A fish that might save lives
Drug discovery is rapidly evolving, restlessly chasing innovation. Yet, its fundamental pillars have remained solid in the last 50 years: for example, model organisms firmly continue to be represented by rodents, to establish efficacy and safety of new molecules, prior to testing on humans. (1) Mice have so far been the most used animal model, although other small mammals take over at times. In the recent years, cost and ethical concerns have led scientists to look elsewhere. Following the worms and fruit flies’ pattern, a new model has joined in the effort: zebrafish. Yes, the popular aquarium fish, that besides the resemblance of its uniform, pigmented, blue stripes, has nothing to do with zebra.
This fresh water, transparent fish, best known as an aquarium pet, has slowly transformed into a scientific star. (2) If, just like me, you are also wandering how it bounced from a sitting room fishbowl to a lab bench, expect to be surprised. Zebrafish have no obvious similarities to humans, but in reality, 70% of all our genes, and 84% of genes known to be associated with human diseases have a zebrafish counterpart. By placing drugs in the aquarium, scientists can quickly assess toxicity and efficacy, saving time and money, necessities in this age of great pressure. (3)
In terms of cost of maintenance, visualization, space, formulation, and reliability, zebrafish is hindering other models. They reproduce and mature much more quickly and cost a fraction of what mice cost to maintain. Their embryos are transparent, small enough to fit under microscopes, and can absorb molecules through their skin. These tiny fish are also easy to manipulate, so researchers can quickly make genetically precise models. (4) For this, treatments are being developed quickly to treat infectious diseases, Alzheimer’s, cardiovascular diseases, neural disorders, cancers, and rare diseases, to name just a few.
Conquering both academic and industrial world, about 10 compounds screened in “the zebrafish avatars” are in or about to enter the clinic. Meanwhile other studies show the transcendent benefit of this model in oncology, neurology, immunotherapy as well as personalized medicine. Indeed, if correctly labeled, their see-through nature allows to see individual cell types inside the body and favors researchers to monitor blood vessels grow or change shape. Moreover, zebrafish are finding a niche at the patient’s bedside, being used for personalized medicine to pinpoint the best treatment plan for a particular patient. (4)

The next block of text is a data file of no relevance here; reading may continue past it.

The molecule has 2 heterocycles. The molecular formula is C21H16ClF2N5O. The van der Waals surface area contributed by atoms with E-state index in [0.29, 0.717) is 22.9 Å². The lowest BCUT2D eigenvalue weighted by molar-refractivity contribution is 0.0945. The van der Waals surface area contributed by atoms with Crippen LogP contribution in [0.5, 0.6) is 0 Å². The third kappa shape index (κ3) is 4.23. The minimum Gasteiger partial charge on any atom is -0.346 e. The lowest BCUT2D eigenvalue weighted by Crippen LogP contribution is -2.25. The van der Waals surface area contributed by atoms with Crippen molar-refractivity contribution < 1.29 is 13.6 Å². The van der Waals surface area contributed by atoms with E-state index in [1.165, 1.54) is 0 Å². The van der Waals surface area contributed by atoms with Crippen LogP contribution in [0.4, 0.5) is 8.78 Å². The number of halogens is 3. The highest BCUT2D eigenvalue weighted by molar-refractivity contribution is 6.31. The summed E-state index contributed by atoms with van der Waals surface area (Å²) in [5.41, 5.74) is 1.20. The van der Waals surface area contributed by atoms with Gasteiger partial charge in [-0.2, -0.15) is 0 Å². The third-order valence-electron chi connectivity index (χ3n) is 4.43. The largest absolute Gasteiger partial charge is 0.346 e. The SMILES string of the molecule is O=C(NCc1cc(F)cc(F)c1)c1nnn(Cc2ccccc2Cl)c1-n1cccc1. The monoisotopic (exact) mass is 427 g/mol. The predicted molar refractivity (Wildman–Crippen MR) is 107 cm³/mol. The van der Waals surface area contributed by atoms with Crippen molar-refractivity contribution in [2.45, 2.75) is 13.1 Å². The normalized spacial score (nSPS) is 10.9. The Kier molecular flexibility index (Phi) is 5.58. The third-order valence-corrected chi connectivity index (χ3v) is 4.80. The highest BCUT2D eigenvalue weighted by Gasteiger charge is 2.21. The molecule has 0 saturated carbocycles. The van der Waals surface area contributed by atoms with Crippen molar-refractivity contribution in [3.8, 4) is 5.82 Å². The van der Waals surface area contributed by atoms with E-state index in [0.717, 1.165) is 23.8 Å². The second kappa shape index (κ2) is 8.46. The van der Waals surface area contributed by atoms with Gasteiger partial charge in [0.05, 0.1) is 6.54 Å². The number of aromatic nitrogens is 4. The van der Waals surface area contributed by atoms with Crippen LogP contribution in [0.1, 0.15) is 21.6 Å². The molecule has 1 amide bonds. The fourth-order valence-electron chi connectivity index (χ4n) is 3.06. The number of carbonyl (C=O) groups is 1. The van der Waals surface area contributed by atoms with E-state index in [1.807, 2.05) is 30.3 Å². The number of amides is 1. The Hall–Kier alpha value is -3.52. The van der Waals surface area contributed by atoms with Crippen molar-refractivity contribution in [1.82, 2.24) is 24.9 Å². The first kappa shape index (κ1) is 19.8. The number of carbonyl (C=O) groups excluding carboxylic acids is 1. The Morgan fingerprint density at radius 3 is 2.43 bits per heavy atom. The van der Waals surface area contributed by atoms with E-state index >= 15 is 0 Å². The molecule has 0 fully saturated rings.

Although much of the zebrafish work is being done by academics, it is increasingly attracting attention from biotech and pharmaceutical industry. (4) Big pharma companies are capitalizing on zebrafish alongside other traditional animal models, but not only. The model is also exclusively used by modern biotech companies, at times conjugated with the most advanced personalized genetic technology, CRISPR/Cas9. (5)
What is personalized medicine or CRISPR/Cas9? Well, this is a topic for another blog. As for now, I leave you with the idea that model systems in the pharma world are not always usual and predictable, sometimes drugs that save millions of lives can be screened in innovative, unexpected organisms, as the tiny but potent zebrafish.
1. Breyer, M. D., Look, A. T. & Cifra, A. From bench to patient: Model systems in drug discovery. DMM Dis. Model. Mech. ,8 1171–1174 (2015).
2. How the diminutive zebrafish is having a big impact on medical research, https://www.theguardian.com/science/2013/sep/15/zebrafish-human-genes-project. (Assessed on November 11th, 2019)
3. DRUG DISCOVERY - Zebrafish in Preclinical Drug Development - A Small Fish With Big Returns. https://drug-dev.com/drug-discovery-zebrafish-in-preclinical-drug-development-a-small-fish-with-big-returns/. (Assessed on November 10th, 2019)
4. Cully, M. Zebrafish earn their drug discovery stripes. Nat. Rev. Drug Discov.(2019) doi: 10.1038/d41573-019-00165-x.
5. ZeClinics - Biotechnology CRO - Powering Discovery with Zebrafish. http://www.zeclinics.com/. (Assessed on November 10th, 2019)